An Artist’s Point of View
These prints were inspired by the serendipitous finding of a middle school science textbook printed in 1947: DISCOVERING OUR WORLD Book One, Science for the Middle Grades. Since encountering this book, I have researched many other sources: science textbooks, children’s encyclopedias, psychology texts. In the books from this era (1940’s -1970’s), I have found examples of pictorial sexist propaganda that are too blatant to be called subliminal and are shocking in the context of our era. In these books, there is a very clear message in many of the illustrations … Boys do; girls watch. The boys were the ones handling the instruments, they were the ones conducting the experiments, they were active and innovative. The girls were portrayed as observers, only occasionally allowed to participate, never to be trusted with fire or sharp objects. When they did participate, they were either assisting the boys or they were alone. In YOUNG PEOPLES SCIENCE ENCYCLOPEDIA, Children’s Press, Inc., reissued in 1966, even Madame Curie (the only woman scientist mentioned) is pictured with her hands at her sides looking at her husband who is holding the radium several paces away. Later texts, in this spirit, show women as lab technicians, but rarely as scientists. In this series of monotypes I use copies of the illustrations in collages satirizing attitudes found in these texts. For example, in the print “Watch This,” it is not clear what the boy is so very seriously doing with the globe of the world, but it is very clear that it is serious enough for the girl to have to observe from a distance. Below them is a boy with a piece of wood braced against his bare leg and foot, chopping at it with an ax, while a squadron of warplanes fly overhead. Science has been the servant of war, a reckless scourge, a waste of life, and another almost exclusively male domain. The element of gender and class-based hierarchy embodied in the historic sexist exclusivity of the sciences is hard to overlook in textbooks from the 1940’s to the 70’s. Today, there is a lot of encouragement for women to enter the sciences. I acknowledge this metamorphosis of attitudes. However, it is important to understand the recent history of sexism that precedes today’s conditions. It is also extremely important to understand the historical direction of science. Why has it devoted so much energy to war? How has male dominance affected the direction of research? How is the lack of balance of male and female energy reflected in our society?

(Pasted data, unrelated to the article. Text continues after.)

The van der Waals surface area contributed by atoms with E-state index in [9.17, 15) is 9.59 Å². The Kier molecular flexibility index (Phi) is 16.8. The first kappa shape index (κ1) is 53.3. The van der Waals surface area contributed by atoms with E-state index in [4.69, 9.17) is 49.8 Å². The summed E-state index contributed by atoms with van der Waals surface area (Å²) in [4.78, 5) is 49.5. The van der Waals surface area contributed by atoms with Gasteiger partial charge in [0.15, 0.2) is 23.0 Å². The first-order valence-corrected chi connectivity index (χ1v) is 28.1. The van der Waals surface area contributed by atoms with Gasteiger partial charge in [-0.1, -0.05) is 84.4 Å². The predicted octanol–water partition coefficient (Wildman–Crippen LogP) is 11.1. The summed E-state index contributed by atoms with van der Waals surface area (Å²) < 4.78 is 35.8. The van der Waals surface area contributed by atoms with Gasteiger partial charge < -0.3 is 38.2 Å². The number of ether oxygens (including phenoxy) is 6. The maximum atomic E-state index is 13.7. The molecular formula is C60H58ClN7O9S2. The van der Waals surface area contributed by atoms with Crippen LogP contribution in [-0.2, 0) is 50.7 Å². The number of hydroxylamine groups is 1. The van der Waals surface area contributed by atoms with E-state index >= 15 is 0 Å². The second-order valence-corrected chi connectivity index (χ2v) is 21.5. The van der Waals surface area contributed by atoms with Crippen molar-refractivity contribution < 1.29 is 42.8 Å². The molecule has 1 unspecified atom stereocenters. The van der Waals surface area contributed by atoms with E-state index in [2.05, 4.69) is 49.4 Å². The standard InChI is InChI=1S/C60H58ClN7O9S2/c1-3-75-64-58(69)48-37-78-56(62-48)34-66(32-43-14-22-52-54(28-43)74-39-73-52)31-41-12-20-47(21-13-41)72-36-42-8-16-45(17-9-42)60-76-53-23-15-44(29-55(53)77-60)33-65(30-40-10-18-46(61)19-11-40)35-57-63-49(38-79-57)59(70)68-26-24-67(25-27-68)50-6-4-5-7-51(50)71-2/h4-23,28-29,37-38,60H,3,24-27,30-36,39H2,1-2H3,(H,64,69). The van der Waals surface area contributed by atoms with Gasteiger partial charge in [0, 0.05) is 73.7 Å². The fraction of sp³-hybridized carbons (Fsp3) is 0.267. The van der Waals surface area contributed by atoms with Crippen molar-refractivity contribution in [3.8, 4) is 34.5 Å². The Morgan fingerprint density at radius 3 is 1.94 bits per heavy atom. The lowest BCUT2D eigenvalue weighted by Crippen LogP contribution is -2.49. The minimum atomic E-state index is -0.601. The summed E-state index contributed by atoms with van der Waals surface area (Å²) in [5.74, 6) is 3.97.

These works are a sardonic look at our recent history. The collection gives a thought-provoking look at our progress, celebrates metamorphic changes in attitude, and it is meant to be a challenge for women to use their influence in a positive way.